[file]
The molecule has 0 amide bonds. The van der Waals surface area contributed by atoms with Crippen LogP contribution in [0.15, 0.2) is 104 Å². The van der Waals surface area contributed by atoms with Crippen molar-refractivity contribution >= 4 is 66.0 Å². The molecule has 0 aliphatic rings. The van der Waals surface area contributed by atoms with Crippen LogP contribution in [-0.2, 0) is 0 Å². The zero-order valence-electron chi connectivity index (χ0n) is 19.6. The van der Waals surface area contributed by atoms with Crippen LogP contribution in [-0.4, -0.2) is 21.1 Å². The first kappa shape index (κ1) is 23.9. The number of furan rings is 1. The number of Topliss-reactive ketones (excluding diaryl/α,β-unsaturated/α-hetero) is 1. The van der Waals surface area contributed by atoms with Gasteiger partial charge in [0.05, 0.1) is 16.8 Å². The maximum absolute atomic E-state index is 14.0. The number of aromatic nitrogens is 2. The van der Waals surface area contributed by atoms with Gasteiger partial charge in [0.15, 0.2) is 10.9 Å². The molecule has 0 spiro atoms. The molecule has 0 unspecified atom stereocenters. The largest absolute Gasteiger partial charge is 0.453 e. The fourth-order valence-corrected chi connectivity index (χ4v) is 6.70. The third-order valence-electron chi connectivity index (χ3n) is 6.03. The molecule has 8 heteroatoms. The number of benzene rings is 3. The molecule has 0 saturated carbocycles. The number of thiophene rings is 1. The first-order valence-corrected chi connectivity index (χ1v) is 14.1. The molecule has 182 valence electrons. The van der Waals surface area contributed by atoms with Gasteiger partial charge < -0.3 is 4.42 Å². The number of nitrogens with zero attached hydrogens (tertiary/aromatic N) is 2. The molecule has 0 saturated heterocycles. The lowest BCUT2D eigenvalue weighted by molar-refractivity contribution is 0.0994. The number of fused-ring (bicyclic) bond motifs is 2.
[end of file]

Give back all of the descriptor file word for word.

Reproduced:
The molecule has 0 amide bonds. The van der Waals surface area contributed by atoms with Crippen LogP contribution in [0.15, 0.2) is 104 Å². The van der Waals surface area contributed by atoms with Crippen molar-refractivity contribution >= 4 is 66.0 Å². The molecule has 0 aliphatic rings. The van der Waals surface area contributed by atoms with Crippen LogP contribution in [-0.2, 0) is 0 Å². The zero-order valence-electron chi connectivity index (χ0n) is 19.6. The van der Waals surface area contributed by atoms with Crippen LogP contribution in [-0.4, -0.2) is 21.1 Å². The first kappa shape index (κ1) is 23.9. The number of furan rings is 1. The number of Topliss-reactive ketones (excluding diaryl/α,β-unsaturated/α-hetero) is 1. The van der Waals surface area contributed by atoms with Gasteiger partial charge in [0.05, 0.1) is 16.8 Å². The maximum absolute atomic E-state index is 14.0. The number of aromatic nitrogens is 2. The van der Waals surface area contributed by atoms with Gasteiger partial charge in [0.15, 0.2) is 10.9 Å². The molecule has 0 spiro atoms. The molecule has 0 unspecified atom stereocenters. The largest absolute Gasteiger partial charge is 0.453 e. The fourth-order valence-corrected chi connectivity index (χ4v) is 6.70. The third-order valence-electron chi connectivity index (χ3n) is 6.03. The molecule has 8 heteroatoms. The number of benzene rings is 3. The molecule has 0 saturated carbocycles. The number of thiophene rings is 1. The first-order valence-corrected chi connectivity index (χ1v) is 14.1. The molecule has 182 valence electrons. The van der Waals surface area contributed by atoms with Gasteiger partial charge < -0.3 is 4.42 Å². The number of nitrogens with zero attached hydrogens (tertiary/aromatic N) is 2. The molecule has 0 saturated heterocycles. The lowest BCUT2D eigenvalue weighted by molar-refractivity contribution is 0.0994. The number of fused-ring (bicyclic) bond motifs is 2.